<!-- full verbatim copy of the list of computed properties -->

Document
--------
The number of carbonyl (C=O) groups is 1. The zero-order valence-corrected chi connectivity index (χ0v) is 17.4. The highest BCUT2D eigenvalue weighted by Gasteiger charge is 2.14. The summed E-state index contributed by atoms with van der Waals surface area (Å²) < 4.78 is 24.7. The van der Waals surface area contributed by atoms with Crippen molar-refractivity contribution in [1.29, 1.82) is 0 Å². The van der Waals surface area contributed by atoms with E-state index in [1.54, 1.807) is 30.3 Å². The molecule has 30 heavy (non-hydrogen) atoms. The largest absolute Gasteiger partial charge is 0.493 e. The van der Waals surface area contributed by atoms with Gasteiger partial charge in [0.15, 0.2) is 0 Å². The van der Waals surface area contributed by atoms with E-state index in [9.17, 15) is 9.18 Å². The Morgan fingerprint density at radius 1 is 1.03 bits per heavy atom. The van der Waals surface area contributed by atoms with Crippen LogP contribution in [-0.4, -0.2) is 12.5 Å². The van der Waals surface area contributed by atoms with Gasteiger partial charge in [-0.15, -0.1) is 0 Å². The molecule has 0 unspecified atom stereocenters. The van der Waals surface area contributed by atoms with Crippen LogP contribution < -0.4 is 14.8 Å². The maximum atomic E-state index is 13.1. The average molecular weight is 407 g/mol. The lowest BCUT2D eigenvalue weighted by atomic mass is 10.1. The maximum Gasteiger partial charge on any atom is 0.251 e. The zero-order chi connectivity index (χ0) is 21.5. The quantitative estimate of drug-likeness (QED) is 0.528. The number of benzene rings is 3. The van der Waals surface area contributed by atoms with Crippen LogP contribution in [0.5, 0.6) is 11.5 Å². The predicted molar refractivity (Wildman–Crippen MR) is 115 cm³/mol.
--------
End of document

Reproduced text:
The number of carbonyl (C=O) groups is 1. The zero-order valence-corrected chi connectivity index (χ0v) is 17.4. The highest BCUT2D eigenvalue weighted by Gasteiger charge is 2.14. The summed E-state index contributed by atoms with van der Waals surface area (Å²) < 4.78 is 24.7. The van der Waals surface area contributed by atoms with Crippen molar-refractivity contribution in [1.29, 1.82) is 0 Å². The van der Waals surface area contributed by atoms with E-state index in [1.54, 1.807) is 30.3 Å². The molecule has 30 heavy (non-hydrogen) atoms. The largest absolute Gasteiger partial charge is 0.493 e. The van der Waals surface area contributed by atoms with Gasteiger partial charge in [0.15, 0.2) is 0 Å². The van der Waals surface area contributed by atoms with E-state index in [9.17, 15) is 9.18 Å². The Morgan fingerprint density at radius 1 is 1.03 bits per heavy atom. The van der Waals surface area contributed by atoms with Crippen LogP contribution in [-0.4, -0.2) is 12.5 Å². The van der Waals surface area contributed by atoms with Gasteiger partial charge in [-0.15, -0.1) is 0 Å². The molecule has 0 unspecified atom stereocenters. The van der Waals surface area contributed by atoms with Crippen LogP contribution < -0.4 is 14.8 Å². The maximum atomic E-state index is 13.1. The average molecular weight is 407 g/mol. The lowest BCUT2D eigenvalue weighted by atomic mass is 10.1. The maximum Gasteiger partial charge on any atom is 0.251 e. The zero-order chi connectivity index (χ0) is 21.5. The quantitative estimate of drug-likeness (QED) is 0.528. The number of benzene rings is 3. The van der Waals surface area contributed by atoms with Crippen LogP contribution in [0.5, 0.6) is 11.5 Å². The predicted molar refractivity (Wildman–Crippen MR) is 115 cm³/mol.